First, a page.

Sep 26

4 Things Retailers Can Do to Prepare for Holiday Shoppers

With a competitive shopping season just a couple of months away, brokers and e-commerce executives share their tips for small businesses looking to stand out.

Even though we’re only at the tail end of summer, retailers have already spent months gearing up for holiday shopping season.

And due to a tornado of factors – including inflation, supply-chain woes and consumer spending habits that changed during COVID-19 lockdowns – retailers are looking ahead to a shopping season that promises to be even more challenging than usual.

It’s critical to prepare for the holiday season, because Black Friday and the weeks beyond can make or break a brick-and-mortar store, says Richard Rizika, partner and co-founder of Beta Agency, a commercial real estate agency based in greater Los Angeles. Rizika was also a vice chair in the retail services group at CBRE, one of the world’s largest commercial real estate investment firms.

“Many of the merchants haven’t made money this year, and are counting on that push through the holiday season to produce the profits,” Rizika says. “If things fall flat, or you miss the merchandise or the consumer just doesn’t show up, it can be tragic.”

Thankfully, there are things business owners can do to set themselves apart amid a shopping environment that’s even more cutthroat than usual.

1. Get the word out about holiday sales early

Gone are the days of consumers idly wandering the neighborhood or the mall and popping into stores. Today’s consumers are doing far more research before stepping foot into a store than they ever have, says Sean Turner, co-founder and chief technology officer of Swiftly, an e-commerce technology company.

“I think the biggest thing is being able to get the word out to consumers effectively to celebrate the savings and deals that they have,” Turner says. “Consumers have gotten a lot more planful.”

It’s a smart strategy for retailers to advertise their upcoming holiday sales as much as possible: through in-store signs, yes, but mostly through their websites and social media presence. Those are the platforms customers are checking before they choose whether to visit a store, expecially if they’re planning to spend more than they typically do on nonessential items.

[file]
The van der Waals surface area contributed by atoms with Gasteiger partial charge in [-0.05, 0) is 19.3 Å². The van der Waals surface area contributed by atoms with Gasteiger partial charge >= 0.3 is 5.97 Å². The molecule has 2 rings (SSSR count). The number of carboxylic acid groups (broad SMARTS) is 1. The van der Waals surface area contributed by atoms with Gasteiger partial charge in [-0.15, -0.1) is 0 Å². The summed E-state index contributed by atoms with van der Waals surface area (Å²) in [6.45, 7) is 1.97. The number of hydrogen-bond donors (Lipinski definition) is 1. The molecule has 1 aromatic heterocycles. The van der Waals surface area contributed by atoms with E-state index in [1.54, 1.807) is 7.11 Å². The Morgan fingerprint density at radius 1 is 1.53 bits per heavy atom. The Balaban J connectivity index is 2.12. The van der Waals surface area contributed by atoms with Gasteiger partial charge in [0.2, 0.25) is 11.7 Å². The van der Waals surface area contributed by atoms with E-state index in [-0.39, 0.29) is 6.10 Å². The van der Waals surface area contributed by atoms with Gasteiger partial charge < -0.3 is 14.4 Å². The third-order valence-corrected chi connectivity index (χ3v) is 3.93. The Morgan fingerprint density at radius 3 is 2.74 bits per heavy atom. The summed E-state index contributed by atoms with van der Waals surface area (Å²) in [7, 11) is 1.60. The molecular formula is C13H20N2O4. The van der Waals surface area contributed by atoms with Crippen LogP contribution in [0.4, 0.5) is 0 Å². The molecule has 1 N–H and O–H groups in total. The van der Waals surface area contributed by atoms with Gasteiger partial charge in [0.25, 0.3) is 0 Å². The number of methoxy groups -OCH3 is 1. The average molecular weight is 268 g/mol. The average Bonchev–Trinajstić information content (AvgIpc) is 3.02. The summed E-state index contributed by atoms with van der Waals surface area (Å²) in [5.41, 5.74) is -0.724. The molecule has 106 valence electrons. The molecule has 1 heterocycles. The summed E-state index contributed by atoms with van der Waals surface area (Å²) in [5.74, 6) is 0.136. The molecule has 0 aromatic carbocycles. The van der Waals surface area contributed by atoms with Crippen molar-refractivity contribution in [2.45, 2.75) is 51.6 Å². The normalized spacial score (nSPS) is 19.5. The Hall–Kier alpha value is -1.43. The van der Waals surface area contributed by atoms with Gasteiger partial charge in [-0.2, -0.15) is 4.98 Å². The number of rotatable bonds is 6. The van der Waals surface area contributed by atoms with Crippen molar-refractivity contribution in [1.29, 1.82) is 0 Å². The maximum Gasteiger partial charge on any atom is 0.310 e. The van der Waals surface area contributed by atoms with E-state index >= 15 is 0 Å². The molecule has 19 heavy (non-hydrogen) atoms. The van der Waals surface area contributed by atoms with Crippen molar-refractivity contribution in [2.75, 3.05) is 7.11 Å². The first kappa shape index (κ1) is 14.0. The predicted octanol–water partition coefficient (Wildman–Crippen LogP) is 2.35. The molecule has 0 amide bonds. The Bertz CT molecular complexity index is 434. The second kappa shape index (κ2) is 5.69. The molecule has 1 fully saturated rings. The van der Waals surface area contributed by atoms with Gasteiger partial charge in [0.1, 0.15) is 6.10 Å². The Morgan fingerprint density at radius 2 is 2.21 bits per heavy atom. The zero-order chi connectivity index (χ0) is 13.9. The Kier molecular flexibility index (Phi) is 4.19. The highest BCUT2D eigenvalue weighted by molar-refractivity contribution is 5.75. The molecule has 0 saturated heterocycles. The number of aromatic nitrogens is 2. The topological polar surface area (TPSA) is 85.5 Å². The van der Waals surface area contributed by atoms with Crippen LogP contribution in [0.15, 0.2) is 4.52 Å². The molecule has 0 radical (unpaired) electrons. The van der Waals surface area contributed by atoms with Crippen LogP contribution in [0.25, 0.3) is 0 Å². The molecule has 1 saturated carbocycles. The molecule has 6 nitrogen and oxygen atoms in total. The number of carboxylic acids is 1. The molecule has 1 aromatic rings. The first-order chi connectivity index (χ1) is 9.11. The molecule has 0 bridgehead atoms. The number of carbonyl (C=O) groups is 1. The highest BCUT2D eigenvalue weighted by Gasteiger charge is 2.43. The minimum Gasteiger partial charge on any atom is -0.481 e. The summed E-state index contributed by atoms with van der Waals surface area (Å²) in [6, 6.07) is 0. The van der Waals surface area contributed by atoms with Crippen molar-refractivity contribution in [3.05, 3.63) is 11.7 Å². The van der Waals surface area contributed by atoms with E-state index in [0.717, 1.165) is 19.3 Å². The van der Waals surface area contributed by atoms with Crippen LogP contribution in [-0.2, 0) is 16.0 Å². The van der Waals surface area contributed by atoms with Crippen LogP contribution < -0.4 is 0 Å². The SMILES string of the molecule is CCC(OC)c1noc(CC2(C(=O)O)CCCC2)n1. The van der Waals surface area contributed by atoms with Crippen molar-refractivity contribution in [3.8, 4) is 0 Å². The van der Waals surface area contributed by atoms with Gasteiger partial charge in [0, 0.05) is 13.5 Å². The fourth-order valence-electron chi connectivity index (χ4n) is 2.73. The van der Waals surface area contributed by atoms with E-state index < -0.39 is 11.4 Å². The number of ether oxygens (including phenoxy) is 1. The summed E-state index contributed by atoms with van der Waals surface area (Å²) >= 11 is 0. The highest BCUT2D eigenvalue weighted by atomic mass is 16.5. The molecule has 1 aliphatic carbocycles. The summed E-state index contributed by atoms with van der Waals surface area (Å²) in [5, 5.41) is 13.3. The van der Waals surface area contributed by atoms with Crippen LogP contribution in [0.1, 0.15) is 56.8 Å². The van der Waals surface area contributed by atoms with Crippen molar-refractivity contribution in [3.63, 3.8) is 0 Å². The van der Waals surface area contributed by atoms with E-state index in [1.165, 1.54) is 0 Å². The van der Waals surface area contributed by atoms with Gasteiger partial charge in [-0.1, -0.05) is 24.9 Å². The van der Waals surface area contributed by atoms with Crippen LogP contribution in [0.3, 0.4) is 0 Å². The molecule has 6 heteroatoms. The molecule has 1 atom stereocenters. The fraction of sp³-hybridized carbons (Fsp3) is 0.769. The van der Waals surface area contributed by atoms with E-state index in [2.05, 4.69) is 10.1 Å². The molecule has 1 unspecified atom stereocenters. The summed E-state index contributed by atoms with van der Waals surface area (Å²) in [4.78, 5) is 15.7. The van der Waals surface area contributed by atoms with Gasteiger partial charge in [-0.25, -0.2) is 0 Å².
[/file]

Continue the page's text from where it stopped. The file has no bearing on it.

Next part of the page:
“Show them great savings and deals to drive that trip,” Turner says.

2. Better yet, launch sales earlier than your competitors

Sure, you can get customers excited about your upcoming sales. You could also roll out those sales earlier than your competitors, and even before the holiday season unofficially kicks off with Black Friday (Nov. 25 this year).

“Don’t be afraid if you’re a retailer and a good operator to make those deals available earlier than you have in the past,” says Jason Baker, principal at Baker Katz, a Houston-based retail brogerage.

Even if you can’t roll out your landmark sales before the holiday season, consider offering smaller sales now to entice shoppers into your store. If they aren’t familiar with your brand, those sales could bring customers back to complete their holiday shopping with you in a couple of months.

“Retail’s an early-bird game,” Turner says. “The first place you see the deal and you decide to buy it – guess what? That’s a product you’re not buying at another retailer.”

3. Have a top-notch website

If your store doesn’t already have a website, it’s too late to make that happen before this year’s holiday season, Baker says. If you have one, make sure it’s at least fully operational, user-friendly and completely up to date on your current inventory and availability. It’s a good time to polish your social media presence as well.

Retailers can optimize their website for heavy holiday traffic by “clearly marking which merchandise is out of stock or unavailable and sharing delivery options up front,” says Peter Messana, CEO of Searchspring, an e-commerce software company.

Of course, these improvements aren’t needed just for the holiday season. Roughly 17.2% of all retail sales happen online, excluding cars and restaurant purchases, according to CBRE. And around 80% of shoppers first search for a store’s website before visiting the brick-and-mortar storefront, according to a 2021 survey conducted by Visual Objects, a creative design directory.

The best retailers, Rizika says, are “not only engaging while they are open – they’re engaging while they are closed.”

“Talk to the consumer and sell to the consumer while your doors are closed, through your ability to engage with them online whether that’s with a great website or social media,” Rizika says.